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Ireland’s economy will benefit from greater use of indigenous clean energy

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Ireland’s economy will benefit from greater use of indigenous clean energy

Ireland’s economy will benefit from greater use of indigenous clean energy
June 02
10:27 2015

Job benefits of bioenergy sector doubled if local resources used


Friday, 29th May 2015:  New reports published today by the Sustainable Energy Authority of Ireland (SEAI) show that using our indigenous renewable energy resources to meet renewable energy targets could boost Ireland’s GDP and support thousands of new jobs.  A Macroeconomic Analysis of Bioenergy Use to 2020 and a Macroeconomic Analysis of Onshore Wind Deployment to 2020 demonstrate that Ireland will also reduce its fossil fuel dependency and greenhouse gas emissions.  In particular, the analysis shows that, in the case of bioenergy, the jobs potential doubles to 5,500 if we use locally sourced biomass such as by-products of the wood and forest industries and energy crops.


Speaking on the publication of the reports, Dr Eimear Cotter, SEAI Head of Low Carbon Technologies said: “We import huge amounts of fossil fuels every year and yet we have rich, local and clean resources that we could use instead to better meet our energy needs.  Renewable energy offers a strong opportunity to quickly create new jobs in Ireland, in particular in agriculture and forestry from local sourcing of biomass.”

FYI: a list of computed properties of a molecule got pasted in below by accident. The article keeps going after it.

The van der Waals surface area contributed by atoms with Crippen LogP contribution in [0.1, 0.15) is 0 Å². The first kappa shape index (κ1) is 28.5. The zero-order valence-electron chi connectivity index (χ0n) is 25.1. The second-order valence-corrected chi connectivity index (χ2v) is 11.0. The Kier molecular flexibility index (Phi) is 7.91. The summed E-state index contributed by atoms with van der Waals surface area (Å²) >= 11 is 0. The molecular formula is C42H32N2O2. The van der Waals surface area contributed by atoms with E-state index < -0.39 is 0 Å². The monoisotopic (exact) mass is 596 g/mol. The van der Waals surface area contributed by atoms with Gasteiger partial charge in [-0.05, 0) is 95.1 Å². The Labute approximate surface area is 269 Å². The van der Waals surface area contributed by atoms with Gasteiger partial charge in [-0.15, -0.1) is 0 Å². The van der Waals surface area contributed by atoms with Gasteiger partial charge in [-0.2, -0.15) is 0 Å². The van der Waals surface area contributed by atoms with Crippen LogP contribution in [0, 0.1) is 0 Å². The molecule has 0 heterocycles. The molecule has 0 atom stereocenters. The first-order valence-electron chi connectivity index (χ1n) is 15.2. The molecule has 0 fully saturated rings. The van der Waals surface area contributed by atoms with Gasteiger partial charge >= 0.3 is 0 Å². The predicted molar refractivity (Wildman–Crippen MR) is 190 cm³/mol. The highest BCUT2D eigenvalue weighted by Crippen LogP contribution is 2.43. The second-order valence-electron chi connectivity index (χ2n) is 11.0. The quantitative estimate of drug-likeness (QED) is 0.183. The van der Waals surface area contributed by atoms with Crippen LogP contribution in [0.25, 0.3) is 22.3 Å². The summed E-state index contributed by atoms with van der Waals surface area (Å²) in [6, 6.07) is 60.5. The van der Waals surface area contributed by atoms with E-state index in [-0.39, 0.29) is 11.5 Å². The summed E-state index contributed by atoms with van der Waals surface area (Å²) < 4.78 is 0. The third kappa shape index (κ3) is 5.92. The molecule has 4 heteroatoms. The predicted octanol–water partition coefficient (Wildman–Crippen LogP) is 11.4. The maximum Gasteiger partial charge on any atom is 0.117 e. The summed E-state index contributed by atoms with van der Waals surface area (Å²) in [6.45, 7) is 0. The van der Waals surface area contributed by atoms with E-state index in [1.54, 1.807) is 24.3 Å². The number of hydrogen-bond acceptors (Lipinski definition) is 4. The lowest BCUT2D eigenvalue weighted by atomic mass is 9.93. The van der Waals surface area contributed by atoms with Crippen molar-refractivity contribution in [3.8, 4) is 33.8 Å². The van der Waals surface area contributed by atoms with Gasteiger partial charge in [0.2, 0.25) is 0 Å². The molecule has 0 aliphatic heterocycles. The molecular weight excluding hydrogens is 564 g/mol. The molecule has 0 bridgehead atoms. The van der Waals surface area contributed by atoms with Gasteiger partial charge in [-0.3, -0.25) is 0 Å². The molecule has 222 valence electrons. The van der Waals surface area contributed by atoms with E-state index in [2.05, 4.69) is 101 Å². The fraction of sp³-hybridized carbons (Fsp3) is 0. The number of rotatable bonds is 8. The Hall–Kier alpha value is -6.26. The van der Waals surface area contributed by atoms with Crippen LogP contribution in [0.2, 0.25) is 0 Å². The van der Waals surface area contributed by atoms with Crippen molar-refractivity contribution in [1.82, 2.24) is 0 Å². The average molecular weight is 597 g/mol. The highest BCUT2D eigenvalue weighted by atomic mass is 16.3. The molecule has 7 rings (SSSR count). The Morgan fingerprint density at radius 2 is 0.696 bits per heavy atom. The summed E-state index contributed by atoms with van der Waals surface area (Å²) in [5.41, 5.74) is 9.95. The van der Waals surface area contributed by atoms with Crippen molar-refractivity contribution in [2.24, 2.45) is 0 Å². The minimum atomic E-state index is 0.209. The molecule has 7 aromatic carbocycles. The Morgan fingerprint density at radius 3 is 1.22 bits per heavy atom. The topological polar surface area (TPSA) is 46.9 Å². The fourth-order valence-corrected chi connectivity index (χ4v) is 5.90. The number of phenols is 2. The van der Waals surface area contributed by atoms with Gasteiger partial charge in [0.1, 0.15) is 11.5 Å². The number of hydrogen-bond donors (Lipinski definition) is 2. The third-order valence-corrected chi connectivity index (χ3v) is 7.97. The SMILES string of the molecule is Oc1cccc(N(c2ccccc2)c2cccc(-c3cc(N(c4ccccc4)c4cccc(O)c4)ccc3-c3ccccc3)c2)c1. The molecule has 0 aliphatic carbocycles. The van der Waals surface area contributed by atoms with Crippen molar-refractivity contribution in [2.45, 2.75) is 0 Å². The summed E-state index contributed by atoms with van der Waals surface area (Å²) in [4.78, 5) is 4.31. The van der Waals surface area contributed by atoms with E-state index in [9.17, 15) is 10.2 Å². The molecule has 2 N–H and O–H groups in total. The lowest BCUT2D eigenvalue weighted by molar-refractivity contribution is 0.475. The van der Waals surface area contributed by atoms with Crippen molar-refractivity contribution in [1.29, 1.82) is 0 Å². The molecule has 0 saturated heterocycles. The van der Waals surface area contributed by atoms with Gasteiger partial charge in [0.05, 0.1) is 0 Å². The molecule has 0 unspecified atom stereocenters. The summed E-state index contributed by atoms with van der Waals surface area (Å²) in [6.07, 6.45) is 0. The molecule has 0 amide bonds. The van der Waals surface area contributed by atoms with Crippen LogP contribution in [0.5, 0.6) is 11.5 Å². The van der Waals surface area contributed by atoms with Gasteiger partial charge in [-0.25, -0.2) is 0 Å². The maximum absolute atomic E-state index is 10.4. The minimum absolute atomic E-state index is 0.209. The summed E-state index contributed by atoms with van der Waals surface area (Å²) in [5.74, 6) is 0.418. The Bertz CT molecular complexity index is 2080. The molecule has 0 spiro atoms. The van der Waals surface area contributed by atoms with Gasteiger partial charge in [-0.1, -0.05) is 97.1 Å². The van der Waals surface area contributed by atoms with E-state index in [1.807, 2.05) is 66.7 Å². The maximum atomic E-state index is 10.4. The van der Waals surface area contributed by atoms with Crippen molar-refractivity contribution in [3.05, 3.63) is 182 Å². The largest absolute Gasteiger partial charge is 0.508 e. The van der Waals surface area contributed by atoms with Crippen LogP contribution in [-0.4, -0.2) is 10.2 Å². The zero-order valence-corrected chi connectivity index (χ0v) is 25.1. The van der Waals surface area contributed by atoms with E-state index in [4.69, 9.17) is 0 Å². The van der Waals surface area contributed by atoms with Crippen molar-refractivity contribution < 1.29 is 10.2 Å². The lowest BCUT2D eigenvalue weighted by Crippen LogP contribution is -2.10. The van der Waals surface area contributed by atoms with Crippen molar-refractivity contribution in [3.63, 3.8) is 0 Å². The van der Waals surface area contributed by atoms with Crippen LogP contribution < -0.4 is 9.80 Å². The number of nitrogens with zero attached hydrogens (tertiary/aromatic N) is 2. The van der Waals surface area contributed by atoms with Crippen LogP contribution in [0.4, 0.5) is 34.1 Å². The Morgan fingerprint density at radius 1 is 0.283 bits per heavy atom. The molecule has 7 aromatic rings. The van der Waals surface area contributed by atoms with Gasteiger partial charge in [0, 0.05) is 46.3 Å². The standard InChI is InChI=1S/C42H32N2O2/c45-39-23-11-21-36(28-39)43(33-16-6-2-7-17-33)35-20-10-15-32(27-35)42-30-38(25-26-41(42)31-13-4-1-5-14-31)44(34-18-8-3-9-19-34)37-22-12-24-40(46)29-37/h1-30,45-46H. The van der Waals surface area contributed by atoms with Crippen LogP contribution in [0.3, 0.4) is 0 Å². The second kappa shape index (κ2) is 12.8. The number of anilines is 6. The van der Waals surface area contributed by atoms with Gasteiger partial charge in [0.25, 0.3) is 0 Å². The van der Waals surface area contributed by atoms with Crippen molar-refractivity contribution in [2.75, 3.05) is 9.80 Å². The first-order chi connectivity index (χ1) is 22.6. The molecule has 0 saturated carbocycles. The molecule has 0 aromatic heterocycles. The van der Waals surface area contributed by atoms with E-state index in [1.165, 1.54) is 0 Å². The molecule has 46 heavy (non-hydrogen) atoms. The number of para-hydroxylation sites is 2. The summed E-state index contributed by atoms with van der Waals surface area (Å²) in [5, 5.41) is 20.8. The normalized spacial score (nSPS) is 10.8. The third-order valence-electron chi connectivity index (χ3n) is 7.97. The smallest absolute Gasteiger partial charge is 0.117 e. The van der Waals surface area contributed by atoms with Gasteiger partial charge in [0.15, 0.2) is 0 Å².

Continuing Dr Cotter said: “In meeting our binding greenhouse gas emissions and energy commitments, we have choices to make.  This detailed analysis allows us to understand the costs and benefits of these choices.  In particular it shows how important it is that we play to our strengths, in this case local and clean energy resources which should be exploited to the benefit of Irish society and the economy.”


SEAI’s Sustainable Energy Economic Model is based on detailed information on the structure of the Irish economy and population demographics.  This model was used to assess the impact of renewable technology investment on the economy; the anticipated investment to 2020, sufficient to meet our renewable targets, was compared with a hypothetical scenario where no further investment takes place post-2013.


Key insights include:

  • Greatest economic benefits arise when we use bioenergy for heat and wind energy for electricity
  • Job benefits of bioenergy sector double if local resources are used
  • When businesses and homeowners use renewable energy – for example, bioenergy to meet heat demand – they have greater control over their energy costs.

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